Something akin to this has happened with depression. Think about it like this. People experience a range of emotions that are an essential aspect of being human. On the down side we become sad, anxious, fearful, and desperately low (and even despair). It could be work, stress, people, circumstances – a whole spectrum of situations, people and concerns weigh heavily upon us. We are not ill, we don’t have a medical condition - and that’s not to minimise the distress and suffering associated with feeling depressed.
But in the public and professional (psychiatric) perception a change has occurred: distress is now an illness and has become an aspect of a physician’s responsibility. As Dr Iona Heath points out, “disease mongering relies on the pathologising of normal biological or social variation. 6” This is what has happened with the construct of depression, and it is of course “in the interests of pharmaceutical companies to extend the range of the abnormal so that the market for treatments is proportionately enlarged.” 6
A key factor in the medicalisation of depression was a radical change in the way depression was defined and thus diagnosed. This came about with the publication of the DSM-III reference book in 1980 by the American Psychiatric Association. These classification changes “transformed a condition that was thought to be very serious and rare into one that was extremely common”4 - thus changing the way we think about depression. From now on people who are sad, weary with work, wrestle with interpersonal difficulties and the like have a diagnosable disease, a “depressive disorder” 4. Well, that’s what people were led to believe even though the diagnostic changes were bereft of scientific substance. Public perception about depression radically changed so that “while as recently as the late 1970s depression was a relatively uncommon disorder, just fifteen years later it had become a public health problem.” 7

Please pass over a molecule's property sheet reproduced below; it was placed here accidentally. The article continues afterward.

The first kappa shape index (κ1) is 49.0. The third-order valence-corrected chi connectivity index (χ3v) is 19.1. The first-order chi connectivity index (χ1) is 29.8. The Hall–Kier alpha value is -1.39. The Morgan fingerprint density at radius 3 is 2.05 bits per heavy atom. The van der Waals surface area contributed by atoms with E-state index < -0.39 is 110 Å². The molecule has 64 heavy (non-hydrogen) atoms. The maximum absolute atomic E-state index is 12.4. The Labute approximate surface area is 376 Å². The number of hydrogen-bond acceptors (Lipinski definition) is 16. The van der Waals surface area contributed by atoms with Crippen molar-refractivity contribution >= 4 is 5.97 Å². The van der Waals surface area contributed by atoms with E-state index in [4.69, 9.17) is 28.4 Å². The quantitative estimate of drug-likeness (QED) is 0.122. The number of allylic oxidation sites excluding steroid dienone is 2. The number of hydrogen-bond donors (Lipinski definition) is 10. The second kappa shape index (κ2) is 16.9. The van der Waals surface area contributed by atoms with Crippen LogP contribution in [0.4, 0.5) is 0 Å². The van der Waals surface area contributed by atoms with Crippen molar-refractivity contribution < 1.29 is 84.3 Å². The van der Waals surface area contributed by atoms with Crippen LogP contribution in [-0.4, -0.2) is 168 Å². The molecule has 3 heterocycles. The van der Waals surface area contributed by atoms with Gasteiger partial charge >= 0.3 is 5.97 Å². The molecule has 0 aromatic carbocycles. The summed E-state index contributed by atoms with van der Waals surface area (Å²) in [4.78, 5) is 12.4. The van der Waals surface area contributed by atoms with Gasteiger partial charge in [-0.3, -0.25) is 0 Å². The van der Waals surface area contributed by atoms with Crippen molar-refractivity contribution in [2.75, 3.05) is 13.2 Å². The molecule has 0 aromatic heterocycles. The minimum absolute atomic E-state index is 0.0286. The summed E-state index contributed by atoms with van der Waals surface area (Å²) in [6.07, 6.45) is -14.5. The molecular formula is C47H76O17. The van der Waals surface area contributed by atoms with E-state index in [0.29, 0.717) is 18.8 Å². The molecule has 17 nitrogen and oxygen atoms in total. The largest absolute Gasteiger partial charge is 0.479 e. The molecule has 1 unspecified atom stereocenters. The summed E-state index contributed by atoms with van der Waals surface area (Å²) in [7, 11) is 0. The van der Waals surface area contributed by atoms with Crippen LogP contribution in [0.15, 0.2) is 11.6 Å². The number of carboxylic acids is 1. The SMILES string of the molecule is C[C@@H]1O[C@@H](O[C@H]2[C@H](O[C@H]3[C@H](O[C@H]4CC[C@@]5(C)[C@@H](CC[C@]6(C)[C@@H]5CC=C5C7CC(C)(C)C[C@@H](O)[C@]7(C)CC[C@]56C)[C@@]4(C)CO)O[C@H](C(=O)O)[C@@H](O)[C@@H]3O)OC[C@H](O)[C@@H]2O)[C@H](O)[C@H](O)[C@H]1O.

Drug companies also recognised the potential for re-framing our everyday emotional and mental distress as a medical condition that supposedly needs drug treatments. Here in the UK there was a carefully orchestrated campaign to extend the boundaries of what constituted depression. This was the 5-year “Defeat Depression Campaign” (1992-1997) which helped raise prescriptions for antidepressants by well over 200% in Britain within just 10 years. “Coincidentally”, this was at a time when the drug companies were releasing newer antidepressants (following on from the release of Prozac after its licensing in 1987) onto the market.
By the 1980s it was widely known that the benzodiazepines (the so-called anti-anxiety drugs) were seriously addictive and harmful. The drug companies tried to keep a lid on this news for as long as possible (not dissimilar to the tobacco companies fighting earlier assertions that smoking is linked to cancer). At that time many people who were reliant upon the so-called anti-anxiety drugs were then being prescribed antidepressants - which the Defeat Depression Campaign was keen to promote as non-addictive. (How history repeats, as today millions of people struggle to come off these antidepressants). In fact, the Hamilton Rating Scale for Depression (HAM-D) originally devised in 1960, is in some ways testing for anxiety – thus, in psychiatric diagnosis the boundaries between depression and anxiety are often merged.